You are under no obligation to use any of their products or services, and unsubscribing from their marketing emails can be done with a simple click of the unsubscribe link in any email they send you.
Mogo is another Canadian online loan provider that also partnered with Equifax a few months ago to offer free credit scores.
Their service appears to work very similar to Borrowell’s, except that I did notice they promise increased monthly updates about your score. They also have an app you can use to check your score and apply for loans.
Their motivation for providing free scores is also the same - the hope that some of those people will take out a loan with them.
I hadn’t heard of Mogo until recently nor have I had a chance to try their service myself.
3) Free Trial With Equifax
Equifax Canada is known to offer free 30 day trials of their credit monitoring service - but not when you land directly on their site. After 30 days it costs $16.95 and they will bill you automatically every month.
Credit monitoring gives you instant access to both your credit score and credit report online as well as email alerts if anything significant changes with your credit history so you can quickly spot problems, potential fraud, or identity theft.
To get your score for free this way, first you need to find an advertisement or partner offering the free 30 day trial. I found typing the search “equifax free credit score” into Google produces good results as pictured below.
Next, you need to order the Equifax Complete Advantage Plan, which is their credit monitoring product. You will need to provide your credit card number to place your order even though they will not bill you for the first month.
Finally, after you check your score and report, you need to call their customer service line to cancel before your 30 days is up. You may need to wait on hold and they will certainly try to talk you out of cancelling when you call - just stick to your guns and they’ll do it.
I have done a few times myself over the years, and ultimately I was able to get my score and report free every time without being billed. But, I do recommend checking your credit card statement just to be sure.
Getting Your Credit Report For Free
Laws in parts of Canada mandate that you must be given access to your full credit history (without score) once a year if you request it. This allows you to check for errors and omissions in your report and get a good idea of how your credit looks to potential lenders.
As I said before, the score is just an easy number for people to glance at when making credit decisions. You don’t really need your score to know roughly where you stand.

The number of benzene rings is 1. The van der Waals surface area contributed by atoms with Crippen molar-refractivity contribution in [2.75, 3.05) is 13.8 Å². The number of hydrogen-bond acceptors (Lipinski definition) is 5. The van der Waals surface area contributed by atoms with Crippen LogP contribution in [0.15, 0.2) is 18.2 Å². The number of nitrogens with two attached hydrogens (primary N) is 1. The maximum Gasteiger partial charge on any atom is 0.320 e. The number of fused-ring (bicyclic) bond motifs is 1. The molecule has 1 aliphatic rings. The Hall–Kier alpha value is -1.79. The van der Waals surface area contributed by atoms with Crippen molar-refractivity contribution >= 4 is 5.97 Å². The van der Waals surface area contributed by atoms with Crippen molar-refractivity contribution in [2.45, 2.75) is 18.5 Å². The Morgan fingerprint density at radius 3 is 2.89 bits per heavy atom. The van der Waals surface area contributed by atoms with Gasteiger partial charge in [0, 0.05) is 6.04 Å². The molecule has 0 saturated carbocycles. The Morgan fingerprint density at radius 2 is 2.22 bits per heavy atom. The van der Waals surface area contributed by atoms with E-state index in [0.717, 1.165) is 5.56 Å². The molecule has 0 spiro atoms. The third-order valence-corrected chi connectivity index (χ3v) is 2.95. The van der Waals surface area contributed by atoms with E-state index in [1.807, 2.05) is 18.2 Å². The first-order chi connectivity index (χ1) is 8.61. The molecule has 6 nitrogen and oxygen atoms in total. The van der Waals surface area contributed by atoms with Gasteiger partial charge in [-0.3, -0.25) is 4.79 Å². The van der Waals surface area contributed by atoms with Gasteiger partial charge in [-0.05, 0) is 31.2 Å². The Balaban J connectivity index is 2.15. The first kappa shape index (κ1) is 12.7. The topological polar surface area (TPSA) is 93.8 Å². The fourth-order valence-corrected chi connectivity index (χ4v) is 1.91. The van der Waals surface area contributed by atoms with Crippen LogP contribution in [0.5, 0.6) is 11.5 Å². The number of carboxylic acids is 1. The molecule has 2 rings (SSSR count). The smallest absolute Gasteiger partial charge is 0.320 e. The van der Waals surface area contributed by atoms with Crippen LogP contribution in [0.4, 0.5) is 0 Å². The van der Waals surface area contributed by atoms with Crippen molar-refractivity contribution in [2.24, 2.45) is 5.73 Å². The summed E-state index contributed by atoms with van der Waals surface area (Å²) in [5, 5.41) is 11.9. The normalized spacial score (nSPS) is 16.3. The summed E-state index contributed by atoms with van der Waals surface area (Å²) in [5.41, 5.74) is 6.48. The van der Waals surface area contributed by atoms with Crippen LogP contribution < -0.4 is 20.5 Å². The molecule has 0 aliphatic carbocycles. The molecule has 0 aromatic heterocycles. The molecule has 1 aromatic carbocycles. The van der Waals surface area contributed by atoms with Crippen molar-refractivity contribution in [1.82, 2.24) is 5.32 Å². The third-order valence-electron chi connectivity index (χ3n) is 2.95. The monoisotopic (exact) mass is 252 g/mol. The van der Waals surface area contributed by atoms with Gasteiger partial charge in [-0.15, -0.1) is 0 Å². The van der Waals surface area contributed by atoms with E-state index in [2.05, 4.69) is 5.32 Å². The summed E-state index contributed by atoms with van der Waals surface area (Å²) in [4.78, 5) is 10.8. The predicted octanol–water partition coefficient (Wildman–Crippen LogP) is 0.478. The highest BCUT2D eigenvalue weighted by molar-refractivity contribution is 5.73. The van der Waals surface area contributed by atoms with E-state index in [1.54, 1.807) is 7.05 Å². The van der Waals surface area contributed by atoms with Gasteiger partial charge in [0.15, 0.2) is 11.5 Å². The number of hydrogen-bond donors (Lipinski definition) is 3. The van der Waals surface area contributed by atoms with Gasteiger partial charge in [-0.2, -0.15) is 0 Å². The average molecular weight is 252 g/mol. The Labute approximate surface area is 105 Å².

Here’s how you can request your free credit report through Equifax and TransUnion.
It used to be requesting a paper copy of your credit report by snail mail could be done by finding, downloading, filling out and mailing them a practically hidden form on the website of one of the two credit bureaus...
...And why wouldn’t they hide it? After all they are trying to make money by getting you to pay to access your report and score online.
That’s why I was shocked to see that TransUnion has recently made it super easy to get your full credit report (without score) online. They actually call it a more technically correct name - Consumer Disclosure - but it’s the same thing.
You can also still request your report by snail mail.
Equifax hasn’t taken the user friendly approach like TransUnion and still require you to mail them a completed form with 2 pieces of ID to request your credit report by snail mail.
It’s unfortunate because in my experience it seems companies tend to favour Equifax over Transunion for checking consumer credit histories. I recommend requesting your report from both bureaus so you can check for errors and fix any problems.
What’s Your Number?
If you’re comfortable with it, would you share your credit score in an (anonymous) comment? Add a little extra info about the financial decisions you’ve made that might have impacted your score. That way we can get a discussion going on credit scores and learn from each other in the process.
My score was 821 when I checked a couple of weeks ago, which is great. It’s previously been as low as the high 600s though when I had taken out a brand new car loan, opened a few credit cards, and opened accounts with a couple cell phone carriers all within a short period of time. Before that, I was usually in the high 700s.